WASHINGTON - Today, Committee on House Administration's Subcommittee on Oversight Chairman Barry Loudermilk (GA-11) released a transcribed interview the January 6 Select Committee conducted with President Trump's former White House Deputy Chief of Staff Anthony Ornato, which shows President Donald Trump pushed for 10,000 National Guard troops to protect the nation’s capital.

The interview also shows White House frustration with slow deployment of assistance. The Select Committee conducted this interview in January of 2022, but never released it.

Following Mollie Hemingway's reporting, Chairman Loudermilk released the following statement:

“The former J6 Select Committee apparently withheld Mr. Ornato’s critical witness testimony from the American people because it contradicted their pre-determined narrative," said Chairman Loudermilk. "Mr. Ornato's testimony proves what Mr. Meadows has said all along, President Trump did in fact offer 10,000 National Guard troops to secure the U.S. Capitol, which was turned down.

"This is just one example of important information the former Select Committee hid from the public because it contradicted what they wanted the American people to believe. And, this is exactly why my investigation is committed to uncovering all the facts, no matter the outcome.”

Original reporting by Mollie Hemmingway in The Federalist reveals the January 6 Select Committee suppressed exonerating testimony of President Trump's push for the National Guard on January 6, 2021. The Select Committee falsely claimed they had "no evidence" to support Trump officials' claims the White House had asked for 10,000 National Guard troops. Ornato's interview proves this was false.

Read the full article here.

Top Takeaways:

  1. A January 6 committee staffer asked Ornato, “When it comes to the National Guard statement about having 10,000 troops or any other number of troops, do you recall any discussion prior to the 6th about whether and how many National Guard troops to deploy on January 6th?” Ornato surprised the committee by noting he did recall a conversation between Meadows and Bowser: “He was on the phone with her and wanted to make sure she had everything that she needed,” Ornato told investigators.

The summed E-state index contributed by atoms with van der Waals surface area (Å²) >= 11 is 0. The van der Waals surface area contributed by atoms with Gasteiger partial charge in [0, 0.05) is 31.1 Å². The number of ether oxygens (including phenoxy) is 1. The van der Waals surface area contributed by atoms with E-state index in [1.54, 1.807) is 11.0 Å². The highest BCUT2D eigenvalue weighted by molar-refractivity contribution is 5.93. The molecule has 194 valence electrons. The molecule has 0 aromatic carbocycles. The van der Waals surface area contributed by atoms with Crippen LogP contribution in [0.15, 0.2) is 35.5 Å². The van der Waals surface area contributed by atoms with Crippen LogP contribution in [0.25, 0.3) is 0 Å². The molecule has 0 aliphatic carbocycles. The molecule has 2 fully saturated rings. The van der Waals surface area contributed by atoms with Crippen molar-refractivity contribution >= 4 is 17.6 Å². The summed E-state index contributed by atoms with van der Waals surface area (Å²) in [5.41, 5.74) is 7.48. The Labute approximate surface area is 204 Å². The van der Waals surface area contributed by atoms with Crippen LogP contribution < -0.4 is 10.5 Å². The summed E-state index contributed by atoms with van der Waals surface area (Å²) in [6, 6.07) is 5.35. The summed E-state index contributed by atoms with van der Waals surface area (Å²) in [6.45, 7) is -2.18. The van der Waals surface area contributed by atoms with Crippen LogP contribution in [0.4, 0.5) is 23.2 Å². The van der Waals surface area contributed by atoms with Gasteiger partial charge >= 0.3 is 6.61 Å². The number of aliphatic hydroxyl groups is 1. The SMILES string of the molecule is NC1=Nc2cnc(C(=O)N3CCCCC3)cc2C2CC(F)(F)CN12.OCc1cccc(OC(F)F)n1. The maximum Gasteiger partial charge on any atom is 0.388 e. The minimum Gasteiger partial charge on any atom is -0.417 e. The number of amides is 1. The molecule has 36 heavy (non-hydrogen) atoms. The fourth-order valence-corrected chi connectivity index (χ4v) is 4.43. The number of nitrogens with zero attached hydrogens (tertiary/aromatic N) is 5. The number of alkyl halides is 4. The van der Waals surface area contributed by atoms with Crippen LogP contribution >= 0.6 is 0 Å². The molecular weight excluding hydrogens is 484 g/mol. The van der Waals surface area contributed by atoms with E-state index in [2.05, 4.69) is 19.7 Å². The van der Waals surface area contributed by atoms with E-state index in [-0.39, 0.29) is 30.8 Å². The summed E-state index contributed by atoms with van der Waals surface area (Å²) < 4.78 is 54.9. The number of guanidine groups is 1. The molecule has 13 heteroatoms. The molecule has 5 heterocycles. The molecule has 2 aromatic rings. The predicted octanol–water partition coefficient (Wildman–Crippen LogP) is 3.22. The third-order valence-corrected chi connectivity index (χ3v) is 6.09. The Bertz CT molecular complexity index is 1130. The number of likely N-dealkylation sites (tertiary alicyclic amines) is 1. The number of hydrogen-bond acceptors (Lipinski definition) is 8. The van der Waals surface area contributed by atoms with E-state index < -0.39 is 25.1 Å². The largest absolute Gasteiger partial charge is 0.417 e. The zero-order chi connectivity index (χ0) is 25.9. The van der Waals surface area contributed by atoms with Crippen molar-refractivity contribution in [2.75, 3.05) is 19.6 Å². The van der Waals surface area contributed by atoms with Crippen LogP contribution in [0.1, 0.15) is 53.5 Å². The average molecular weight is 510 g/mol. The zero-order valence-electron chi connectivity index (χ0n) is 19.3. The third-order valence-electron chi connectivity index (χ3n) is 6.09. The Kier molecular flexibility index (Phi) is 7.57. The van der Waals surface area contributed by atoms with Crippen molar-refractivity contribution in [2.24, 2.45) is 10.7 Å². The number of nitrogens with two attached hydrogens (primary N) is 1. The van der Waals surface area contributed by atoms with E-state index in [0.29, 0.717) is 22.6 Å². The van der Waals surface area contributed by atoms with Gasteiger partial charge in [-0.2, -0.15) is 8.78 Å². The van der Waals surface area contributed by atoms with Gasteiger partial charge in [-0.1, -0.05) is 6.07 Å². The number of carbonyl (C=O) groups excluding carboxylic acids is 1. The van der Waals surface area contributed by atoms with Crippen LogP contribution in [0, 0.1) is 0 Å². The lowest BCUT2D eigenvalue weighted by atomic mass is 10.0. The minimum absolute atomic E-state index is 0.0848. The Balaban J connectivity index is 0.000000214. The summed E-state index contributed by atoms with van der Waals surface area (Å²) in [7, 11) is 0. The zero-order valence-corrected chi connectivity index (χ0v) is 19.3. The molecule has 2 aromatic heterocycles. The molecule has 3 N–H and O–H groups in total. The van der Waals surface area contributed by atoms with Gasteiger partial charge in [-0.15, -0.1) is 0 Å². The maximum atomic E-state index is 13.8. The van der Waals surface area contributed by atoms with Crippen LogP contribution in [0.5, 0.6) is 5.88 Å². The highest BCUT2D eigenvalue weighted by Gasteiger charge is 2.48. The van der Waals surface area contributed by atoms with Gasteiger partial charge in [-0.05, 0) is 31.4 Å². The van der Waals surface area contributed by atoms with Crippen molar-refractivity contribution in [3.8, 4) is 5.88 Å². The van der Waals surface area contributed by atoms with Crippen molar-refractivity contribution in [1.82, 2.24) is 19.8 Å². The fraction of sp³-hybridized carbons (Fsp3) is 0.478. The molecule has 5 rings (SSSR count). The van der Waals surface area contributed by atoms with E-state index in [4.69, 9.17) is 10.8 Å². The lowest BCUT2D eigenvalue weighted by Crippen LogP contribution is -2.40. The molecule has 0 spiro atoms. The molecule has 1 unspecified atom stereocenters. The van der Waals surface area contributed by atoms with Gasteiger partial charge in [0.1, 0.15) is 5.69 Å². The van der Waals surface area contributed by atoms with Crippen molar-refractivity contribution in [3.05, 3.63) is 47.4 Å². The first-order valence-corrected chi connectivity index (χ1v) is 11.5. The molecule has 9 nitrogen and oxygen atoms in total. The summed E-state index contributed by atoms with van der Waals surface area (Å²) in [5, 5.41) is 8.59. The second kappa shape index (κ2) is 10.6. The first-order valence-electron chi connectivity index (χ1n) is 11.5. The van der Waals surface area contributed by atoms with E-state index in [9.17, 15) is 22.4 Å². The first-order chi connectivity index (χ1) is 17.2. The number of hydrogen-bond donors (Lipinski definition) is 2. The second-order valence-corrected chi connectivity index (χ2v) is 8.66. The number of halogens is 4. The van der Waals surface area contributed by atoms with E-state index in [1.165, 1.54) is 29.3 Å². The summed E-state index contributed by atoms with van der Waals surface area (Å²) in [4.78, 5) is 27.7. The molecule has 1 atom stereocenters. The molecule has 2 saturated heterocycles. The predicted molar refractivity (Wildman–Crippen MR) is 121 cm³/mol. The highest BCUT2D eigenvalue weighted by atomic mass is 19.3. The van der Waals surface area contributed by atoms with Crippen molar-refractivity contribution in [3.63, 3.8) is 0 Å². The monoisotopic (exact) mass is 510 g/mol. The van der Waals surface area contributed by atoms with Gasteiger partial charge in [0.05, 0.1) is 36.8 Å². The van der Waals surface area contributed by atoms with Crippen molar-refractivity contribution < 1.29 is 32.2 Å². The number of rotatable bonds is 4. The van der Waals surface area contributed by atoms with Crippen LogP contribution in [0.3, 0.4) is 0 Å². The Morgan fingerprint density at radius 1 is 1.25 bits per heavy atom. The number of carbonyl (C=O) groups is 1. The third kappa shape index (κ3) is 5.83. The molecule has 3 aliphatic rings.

2. Meadows “wanted to know if she need any more guardsmen,” Ornato testified. “And I remember the number 10,000 coming up of, you know, ‘The president wants to make sure that you have enough.’ You know, ‘He is willing to ask for 10,000.’ I remember that number. Now that you said it, it reminded me of it. And that she was all set. She had, I think it was like 350 or so for intersection control, and those types of things not in the law enforcement capacity at the time.”  Ornato was correct. Bowser declined the offer, asking only for a few hundred National Guard and requiring them to serve in a very limited capacity


  3. Bowser’s decision to decline help from the White House did not end the Trump team’s efforts to secure troops ahead of the protest. When the D.C. mayor declined Trump’s offer of 10,000 troops, Ornato said the White House requested a “quick reaction force” out of the Defense Department in case it was needed.


  4. Once the Capitol was breached, the Trump White House pushed for immediate help from Acting Secretary of Defense Christopher Miller and grew frustrated at the slow deployment of that help, according to the testimony. “So then I remember the chief saying, ‘Hey, I’m calling secretary of defense to get that [quick reaction force] in here,” Ornato said. Later he said, “And then I remember the chief telling Miller, ‘Get them in here, get them in here to secure the Capitol now.'”


  5. Cheney and her committee falsely claimed they had “no evidence” to support Trump officials’ claims the White House had communicated its desire for 10,000 National Guard troops. In fact, an early transcribed interview conducted by the committee included precisely that evidence from a key source. The interview, which Cheney attended and personally participated in, was suppressed from public release until now.